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Hypertens Res. 2012 Aug;35(8):825-31. doi: 10.1038/hr.2012.43. Epub 2012 Mar 29.

Reevaluation of the association of seven candidate genes with blood pressure and hypertension: a replication study and meta-analysis with a larger sample size.

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  • 1Department of Gene Diagnostics and Therapeutics, Research Institute, National Center for Global Health and Medicine, Tokyo, Japan.

Abstract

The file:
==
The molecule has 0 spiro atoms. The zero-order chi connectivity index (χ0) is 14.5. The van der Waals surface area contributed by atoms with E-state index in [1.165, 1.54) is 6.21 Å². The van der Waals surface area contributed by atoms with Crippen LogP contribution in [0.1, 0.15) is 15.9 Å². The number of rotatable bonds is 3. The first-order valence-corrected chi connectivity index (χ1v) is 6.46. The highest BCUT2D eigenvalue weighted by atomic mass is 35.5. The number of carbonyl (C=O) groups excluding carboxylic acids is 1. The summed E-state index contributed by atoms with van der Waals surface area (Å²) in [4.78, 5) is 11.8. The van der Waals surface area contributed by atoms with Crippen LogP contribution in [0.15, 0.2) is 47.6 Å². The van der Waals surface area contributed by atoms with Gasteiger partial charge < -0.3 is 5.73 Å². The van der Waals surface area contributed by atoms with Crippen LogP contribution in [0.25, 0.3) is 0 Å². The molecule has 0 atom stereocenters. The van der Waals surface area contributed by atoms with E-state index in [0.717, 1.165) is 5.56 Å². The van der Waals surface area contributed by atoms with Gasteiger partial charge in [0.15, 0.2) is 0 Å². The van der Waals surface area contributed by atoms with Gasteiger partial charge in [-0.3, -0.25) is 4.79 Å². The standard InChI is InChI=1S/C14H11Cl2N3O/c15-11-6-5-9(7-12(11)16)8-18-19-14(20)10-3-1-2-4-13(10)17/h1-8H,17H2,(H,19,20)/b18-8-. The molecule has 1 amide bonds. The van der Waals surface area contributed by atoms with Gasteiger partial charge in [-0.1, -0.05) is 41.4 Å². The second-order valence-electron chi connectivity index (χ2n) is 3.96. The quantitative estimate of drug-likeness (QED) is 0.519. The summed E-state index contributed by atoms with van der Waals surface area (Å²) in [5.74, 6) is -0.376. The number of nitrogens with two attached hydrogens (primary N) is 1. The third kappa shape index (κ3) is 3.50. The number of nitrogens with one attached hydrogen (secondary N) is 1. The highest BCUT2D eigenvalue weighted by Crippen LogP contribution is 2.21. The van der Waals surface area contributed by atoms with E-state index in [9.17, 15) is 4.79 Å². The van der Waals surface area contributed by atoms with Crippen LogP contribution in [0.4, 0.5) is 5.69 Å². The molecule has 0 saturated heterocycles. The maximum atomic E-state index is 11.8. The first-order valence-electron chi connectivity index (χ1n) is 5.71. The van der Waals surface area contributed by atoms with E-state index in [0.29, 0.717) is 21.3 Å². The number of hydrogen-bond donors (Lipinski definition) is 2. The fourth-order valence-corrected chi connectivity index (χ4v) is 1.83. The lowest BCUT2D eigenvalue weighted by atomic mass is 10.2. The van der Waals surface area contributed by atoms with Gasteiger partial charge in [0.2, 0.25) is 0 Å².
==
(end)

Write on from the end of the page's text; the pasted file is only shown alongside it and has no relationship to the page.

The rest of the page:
To obtain evidence for blood pressure (BP) trait association, we conducted an association study of selected candidate gene variants. In Japan, a total of 19,426 individuals underwent testing for genetic associations with systolic BP (SBP)/diastolic BP (DBP) and 9271 individuals (3460 cases and 5811 controls) underwent testing for genetic associations with dichotomous hypertension. Association with seven notable candidate genes was tested, namely, ACE, ADD1, ADRB2, AGT, CYP11B2, GNB3 and NOS3, followed by a joint meta-analysis involving previously reported multi-study populations, including >20,000 individuals (for SBP/DBP) and >17,000 individuals (for hypertension). BP trait associations at two loci (AGT rs699 and CYP11B2 rs1799998) were consistently replicated in the Japanese association study and joint meta-analysis involving the populations described above. Hypertension association reached genome-wide significance for the two variants, specifically, P=7.3 × 10(-10) for AGT rs699 and P=3.9 × 10(-8) for CYP11B2 rs1799998. In our study panels, the most significant association was found for CYP11B2 rs1799998 with all three BP traits: P=1.5 × 10(-5) for SBP, P=1.8 × 10(-5) for DBP and P=2.3 × 10(-5) for hypertension. A suggestive association with SBP (P=0.042), DBP (P=0.01) and hypertension (P=1.4 × 10(-5)) was also detected for ACE rs4340 (a proxy for ACE D/I polymorphism) in the joint meta-analysis. Our data provide evidence for true BP trait associations with two candidate gene variants. These variants were not identified in the previous genome-wide association studies, presumably because they did not reach a given threshold in the discovery stage. Thus, certain variants in genes with clinical and physiological relevance are likely to account for a portion of BP variance in the general population and are worth following up via a target gene approach.

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